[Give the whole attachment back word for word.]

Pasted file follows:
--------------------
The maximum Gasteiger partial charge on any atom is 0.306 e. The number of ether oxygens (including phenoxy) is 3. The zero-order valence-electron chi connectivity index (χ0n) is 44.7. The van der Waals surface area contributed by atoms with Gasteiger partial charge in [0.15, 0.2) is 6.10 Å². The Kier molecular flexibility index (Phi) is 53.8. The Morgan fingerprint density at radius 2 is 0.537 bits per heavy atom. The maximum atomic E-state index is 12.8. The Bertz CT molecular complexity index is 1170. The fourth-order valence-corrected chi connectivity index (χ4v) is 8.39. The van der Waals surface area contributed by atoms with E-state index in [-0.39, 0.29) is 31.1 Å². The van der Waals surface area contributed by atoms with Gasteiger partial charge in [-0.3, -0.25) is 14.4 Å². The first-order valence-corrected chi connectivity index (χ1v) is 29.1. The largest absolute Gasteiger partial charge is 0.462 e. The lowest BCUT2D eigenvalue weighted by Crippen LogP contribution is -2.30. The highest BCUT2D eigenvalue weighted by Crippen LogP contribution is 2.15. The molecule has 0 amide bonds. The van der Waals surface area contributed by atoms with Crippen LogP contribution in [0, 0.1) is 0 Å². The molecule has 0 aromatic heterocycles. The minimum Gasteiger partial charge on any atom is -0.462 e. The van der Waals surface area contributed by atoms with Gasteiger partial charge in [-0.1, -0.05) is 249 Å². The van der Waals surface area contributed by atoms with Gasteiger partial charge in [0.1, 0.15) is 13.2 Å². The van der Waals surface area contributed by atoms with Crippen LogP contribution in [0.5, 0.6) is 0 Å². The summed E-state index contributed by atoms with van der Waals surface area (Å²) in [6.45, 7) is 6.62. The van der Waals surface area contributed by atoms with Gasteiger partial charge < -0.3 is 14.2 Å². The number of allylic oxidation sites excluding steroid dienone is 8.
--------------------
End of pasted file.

The maximum Gasteiger partial charge on any atom is 0.306 e. The number of ether oxygens (including phenoxy) is 3. The zero-order valence-electron chi connectivity index (χ0n) is 44.7. The van der Waals surface area contributed by atoms with Gasteiger partial charge in [0.15, 0.2) is 6.10 Å². The Kier molecular flexibility index (Phi) is 53.8. The Morgan fingerprint density at radius 2 is 0.537 bits per heavy atom. The maximum atomic E-state index is 12.8. The Bertz CT molecular complexity index is 1170. The fourth-order valence-corrected chi connectivity index (χ4v) is 8.39. The van der Waals surface area contributed by atoms with E-state index in [-0.39, 0.29) is 31.1 Å². The van der Waals surface area contributed by atoms with Gasteiger partial charge in [-0.3, -0.25) is 14.4 Å². The first-order valence-corrected chi connectivity index (χ1v) is 29.1. The largest absolute Gasteiger partial charge is 0.462 e. The lowest BCUT2D eigenvalue weighted by Crippen LogP contribution is -2.30. The highest BCUT2D eigenvalue weighted by Crippen LogP contribution is 2.15. The molecule has 0 amide bonds. The van der Waals surface area contributed by atoms with Crippen LogP contribution in [0, 0.1) is 0 Å². The molecule has 0 aromatic heterocycles. The minimum Gasteiger partial charge on any atom is -0.462 e. The van der Waals surface area contributed by atoms with Gasteiger partial charge in [-0.1, -0.05) is 249 Å². The van der Waals surface area contributed by atoms with Gasteiger partial charge in [0.1, 0.15) is 13.2 Å². The van der Waals surface area contributed by atoms with Crippen LogP contribution in [0.5, 0.6) is 0 Å². The summed E-state index contributed by atoms with van der Waals surface area (Å²) in [6.45, 7) is 6.62. The van der Waals surface area contributed by atoms with Gasteiger partial charge < -0.3 is 14.2 Å². The number of allylic oxidation sites excluding steroid dienone is 8.